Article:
In no area has the digital age felt more evident than with the uptake of iPads and particularly, cell phone ownership and usage - even more so than the personal computer or land lines. Today, there are nearly as many cell phone subscriptions (5 billion) as there are people (7 billion).Apple, Google, Microsoft and Samsung have put digital health business development as a priority for 2014 and launched platforms to entice new users as well as new software and hardware developers. Worldwide revenues from sports, fitness, and activity tracking devices are expected to be worth $1 billion in 2014 and to double within 5 years. Venture capitalists are targeting digital health for investment.Patients have been familiar with recording blood pressure, pulse, height and weight for years but the technology now exists to transfer this information electronically directly to a doctor. Wearable technologies and smartphone devices increasingly allowing us to remotely diagnose and monitor patients. This consumer-driven economy has produced 100,000 mobile health applications so far for download. It is unclear whether all the new developments actually meet needs that we actually may sustain but the market is working hard for us to identify new ones for us. Multiple measuring modalities of daily life with devices such as wearable sensors, cameras, data-loggers and GPS have become available.Miniature hardware sensors allow a cell phone to track their activity, become otoscope, or take glucose readings. The AliveCor (CA, USA) hand held ECG (Fig. 1) is a small portable device that attaches to a user's smartphone and records a high-quality single ECG. Fig 1: The AliveCor hand-held ECG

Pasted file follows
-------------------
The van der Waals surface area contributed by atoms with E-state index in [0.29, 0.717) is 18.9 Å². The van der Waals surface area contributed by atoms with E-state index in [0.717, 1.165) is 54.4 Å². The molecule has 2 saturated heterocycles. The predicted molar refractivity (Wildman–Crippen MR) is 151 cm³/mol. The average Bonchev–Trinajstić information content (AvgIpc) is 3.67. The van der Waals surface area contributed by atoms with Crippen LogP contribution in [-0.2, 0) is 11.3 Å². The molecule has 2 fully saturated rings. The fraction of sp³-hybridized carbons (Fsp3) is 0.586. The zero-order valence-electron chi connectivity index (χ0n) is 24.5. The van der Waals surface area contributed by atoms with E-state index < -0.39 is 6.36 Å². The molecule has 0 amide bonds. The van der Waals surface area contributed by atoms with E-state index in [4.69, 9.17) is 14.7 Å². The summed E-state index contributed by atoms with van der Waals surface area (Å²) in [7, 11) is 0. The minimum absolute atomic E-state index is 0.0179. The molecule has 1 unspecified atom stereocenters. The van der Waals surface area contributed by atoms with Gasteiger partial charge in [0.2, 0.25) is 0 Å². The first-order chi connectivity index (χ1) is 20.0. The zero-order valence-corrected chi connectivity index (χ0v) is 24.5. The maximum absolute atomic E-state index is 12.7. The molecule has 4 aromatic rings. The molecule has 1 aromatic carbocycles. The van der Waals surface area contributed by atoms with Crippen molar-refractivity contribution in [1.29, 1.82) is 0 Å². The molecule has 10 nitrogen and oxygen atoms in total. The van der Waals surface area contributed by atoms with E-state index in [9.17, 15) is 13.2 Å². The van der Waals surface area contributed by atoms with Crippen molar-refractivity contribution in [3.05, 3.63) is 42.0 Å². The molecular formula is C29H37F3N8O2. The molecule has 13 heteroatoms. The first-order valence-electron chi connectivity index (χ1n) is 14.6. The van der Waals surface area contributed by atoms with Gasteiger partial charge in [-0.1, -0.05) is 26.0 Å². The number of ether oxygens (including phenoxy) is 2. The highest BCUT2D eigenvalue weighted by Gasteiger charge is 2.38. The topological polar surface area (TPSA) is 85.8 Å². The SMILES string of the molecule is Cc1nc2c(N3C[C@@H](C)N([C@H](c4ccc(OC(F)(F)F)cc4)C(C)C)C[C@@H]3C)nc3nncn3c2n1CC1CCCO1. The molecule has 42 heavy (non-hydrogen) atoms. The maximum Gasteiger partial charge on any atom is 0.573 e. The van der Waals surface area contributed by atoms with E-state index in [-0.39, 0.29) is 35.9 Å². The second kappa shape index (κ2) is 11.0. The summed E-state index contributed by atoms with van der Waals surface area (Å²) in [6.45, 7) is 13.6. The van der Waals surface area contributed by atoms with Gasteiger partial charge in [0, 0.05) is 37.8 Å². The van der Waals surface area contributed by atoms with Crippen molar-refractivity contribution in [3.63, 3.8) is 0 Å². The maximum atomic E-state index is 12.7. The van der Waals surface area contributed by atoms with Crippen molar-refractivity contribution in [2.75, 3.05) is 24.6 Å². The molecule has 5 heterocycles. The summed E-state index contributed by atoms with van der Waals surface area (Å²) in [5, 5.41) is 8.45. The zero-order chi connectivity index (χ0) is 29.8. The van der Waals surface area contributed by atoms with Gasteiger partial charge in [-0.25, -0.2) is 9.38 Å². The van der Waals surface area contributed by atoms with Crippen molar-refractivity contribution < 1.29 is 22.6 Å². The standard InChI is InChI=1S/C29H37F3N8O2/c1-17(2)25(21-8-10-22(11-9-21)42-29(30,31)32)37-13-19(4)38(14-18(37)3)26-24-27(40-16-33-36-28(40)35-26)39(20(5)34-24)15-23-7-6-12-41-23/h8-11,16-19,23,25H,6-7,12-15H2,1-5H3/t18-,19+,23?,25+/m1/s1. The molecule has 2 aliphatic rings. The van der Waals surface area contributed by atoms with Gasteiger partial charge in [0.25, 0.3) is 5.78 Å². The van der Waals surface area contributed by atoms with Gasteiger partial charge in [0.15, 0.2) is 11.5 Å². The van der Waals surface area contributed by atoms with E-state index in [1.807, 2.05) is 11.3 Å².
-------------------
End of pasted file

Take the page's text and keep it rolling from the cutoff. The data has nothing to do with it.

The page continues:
Figure 2 describes how the products of digital technology have converged in the past 45 years. From the first cell phone, to the first computer, Internet connectivity, the sequencing of the genome and social networking. The use of the mobile connectivity of cellphones and wireless sensors and devices have created a world of shared imaging and data in health infosystems which are coordinating to "reboot" our efforts in medicine from the observation of disease to its management, prediction, and prevention; 6 characters are rebooting medicine and health, 0 and 1 for the binary digital code and A,C,G, and T, representing the four nucleotide bases of a DNA strand - adenine, cytosine, guanine, thymine. Fig 2: Acceleration of digital technology - (Credit to Paul Sonnier and Misfit with this infographic)